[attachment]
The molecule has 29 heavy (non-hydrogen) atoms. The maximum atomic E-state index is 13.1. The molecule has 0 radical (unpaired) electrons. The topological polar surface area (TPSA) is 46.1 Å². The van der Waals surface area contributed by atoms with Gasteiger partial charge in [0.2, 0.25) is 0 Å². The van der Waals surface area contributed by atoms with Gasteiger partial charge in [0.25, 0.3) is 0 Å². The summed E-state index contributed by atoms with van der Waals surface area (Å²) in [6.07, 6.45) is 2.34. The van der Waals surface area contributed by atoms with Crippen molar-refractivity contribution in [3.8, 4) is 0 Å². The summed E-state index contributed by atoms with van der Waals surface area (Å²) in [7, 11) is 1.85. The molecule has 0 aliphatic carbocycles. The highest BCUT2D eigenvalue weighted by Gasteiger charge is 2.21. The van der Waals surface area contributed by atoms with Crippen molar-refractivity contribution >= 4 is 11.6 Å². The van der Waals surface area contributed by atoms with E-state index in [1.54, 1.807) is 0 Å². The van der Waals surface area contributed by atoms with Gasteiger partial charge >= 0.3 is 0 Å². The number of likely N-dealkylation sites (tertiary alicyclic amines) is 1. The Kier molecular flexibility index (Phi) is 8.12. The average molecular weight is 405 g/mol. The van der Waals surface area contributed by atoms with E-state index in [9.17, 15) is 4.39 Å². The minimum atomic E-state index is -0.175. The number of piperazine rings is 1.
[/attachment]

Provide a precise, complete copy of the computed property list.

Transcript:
The molecule has 29 heavy (non-hydrogen) atoms. The maximum atomic E-state index is 13.1. The molecule has 0 radical (unpaired) electrons. The topological polar surface area (TPSA) is 46.1 Å². The van der Waals surface area contributed by atoms with Gasteiger partial charge in [0.2, 0.25) is 0 Å². The van der Waals surface area contributed by atoms with Gasteiger partial charge in [0.25, 0.3) is 0 Å². The summed E-state index contributed by atoms with van der Waals surface area (Å²) in [6.07, 6.45) is 2.34. The van der Waals surface area contributed by atoms with Crippen molar-refractivity contribution in [3.8, 4) is 0 Å². The summed E-state index contributed by atoms with van der Waals surface area (Å²) in [7, 11) is 1.85. The molecule has 0 aliphatic carbocycles. The highest BCUT2D eigenvalue weighted by Gasteiger charge is 2.21. The van der Waals surface area contributed by atoms with Crippen molar-refractivity contribution >= 4 is 11.6 Å². The van der Waals surface area contributed by atoms with E-state index in [1.54, 1.807) is 0 Å². The van der Waals surface area contributed by atoms with Gasteiger partial charge >= 0.3 is 0 Å². The number of likely N-dealkylation sites (tertiary alicyclic amines) is 1. The Kier molecular flexibility index (Phi) is 8.12. The average molecular weight is 405 g/mol. The van der Waals surface area contributed by atoms with E-state index in [9.17, 15) is 4.39 Å². The minimum atomic E-state index is -0.175. The number of piperazine rings is 1.